Boy's death leads to efforts to improve child abuse investigations
By Don Davis
The death of 4-year-old Eric Dean in west-central Minnesota is producing state legislative discussions about how to improve child abuse investigations.
"There has been a light shining onto the child protection system in our state..." Human Services Commissioner Lucinda Jesson told a state Senate committee Monday about the months since Dean's death became a statewide news story. "It should be on the top of the front page, the most emailed story. It should cause us to question what we can do better."
But senators' questions made it clear that the solution to improving the Minnesota child abuse prevention system would not be simple.
Sens. Tony Lourey, D-Kerrick, and Jeff Hayden, D-Minneapolis, said they are concerned about some proposals, such as one that would require law enforcement officials to get involved after many child abuse reports.
Lourey wondered if county social services officials could "call law enforcement and go on a fishing expedition" for family information.
Hayden, who is black, said people with his ethnic background and others in his Minneapolis community are not comfortable with police and he wanted more information before backing anything that could bring law enforcement into child abuse cases unless it was needed.
The issue arose after Eric Dean died Feb. 28, 2013. Last May, Amanda Peltier of Starbuck was convicted of the boy's death. She received a life sentence, but will be eligible for parole in 30 years.
Peltier was caring for Eric at her Starbuck home in February 2013, when police say she became upset with the boy and launched him across a room.
It became a statewide story when the Star Tribune of Minneapolis reported there had been 15 reports that Peltier had abused children.
Gov. Mark Dayton created a task force to look into how the state and its counties handle child abuse reports and investigations. The Senate committee heard about the first task force recommendations.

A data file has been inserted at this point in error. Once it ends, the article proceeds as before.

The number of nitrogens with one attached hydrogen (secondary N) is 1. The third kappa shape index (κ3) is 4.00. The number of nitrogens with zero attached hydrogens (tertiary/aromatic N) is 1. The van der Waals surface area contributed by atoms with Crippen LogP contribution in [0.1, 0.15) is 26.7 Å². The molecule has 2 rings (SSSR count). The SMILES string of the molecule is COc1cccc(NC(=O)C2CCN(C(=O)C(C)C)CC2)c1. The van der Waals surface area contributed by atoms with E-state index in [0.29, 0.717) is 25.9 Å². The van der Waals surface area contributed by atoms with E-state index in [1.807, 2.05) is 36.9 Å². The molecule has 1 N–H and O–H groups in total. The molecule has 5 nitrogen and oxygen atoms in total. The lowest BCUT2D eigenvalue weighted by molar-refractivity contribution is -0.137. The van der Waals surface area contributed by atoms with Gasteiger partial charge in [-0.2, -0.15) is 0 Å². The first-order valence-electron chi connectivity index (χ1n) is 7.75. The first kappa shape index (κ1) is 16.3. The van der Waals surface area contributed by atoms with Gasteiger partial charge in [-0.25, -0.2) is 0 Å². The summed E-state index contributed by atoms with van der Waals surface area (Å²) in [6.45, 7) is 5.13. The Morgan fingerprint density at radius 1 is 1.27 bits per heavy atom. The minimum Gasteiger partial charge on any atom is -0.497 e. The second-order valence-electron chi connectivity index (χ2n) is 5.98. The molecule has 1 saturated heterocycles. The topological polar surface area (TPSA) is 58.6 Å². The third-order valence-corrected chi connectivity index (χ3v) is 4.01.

Jesson said that many Minnesota children are saved by the state system, but "our system is failing some children, and frankly too many children."
Kathy Johnson, who heads the Kittson County social services office, said that the most important job is to protect children, but those charged with that responsibility are overworked. Social workers "often do not have the time to meet the needs of their families," she said.
The task force is looking into whether state law should limit how many children each worker can handle, she added.
Among the task force recommendations, Johnson said, is to increase child protection training for social workers. Another idea is to mandate training for many professionals, such as teachers and police, required by state law to report suspected child abuse.
People testifying to the committee said that counties across the state vary greatly in how they deal with child abuse. It is not clear when child abuse reports should be investigated.
"The challenges in greater Minnesota are different, often, than they are in the metro," Jesson said.
Committee members also learned that counties pay more than half of the cost for state-mandated child abuse services.
Jesson said that one of the problems in reforming the child abuse system is that it "is a system that has been cloaked by law by a lot of secrecy."
With the commissioner said that secrecy is needed to protect families, it makes looking into how the system is performing much more difficult.Capital Chatter on Areavoices.firstname.lastname@example.org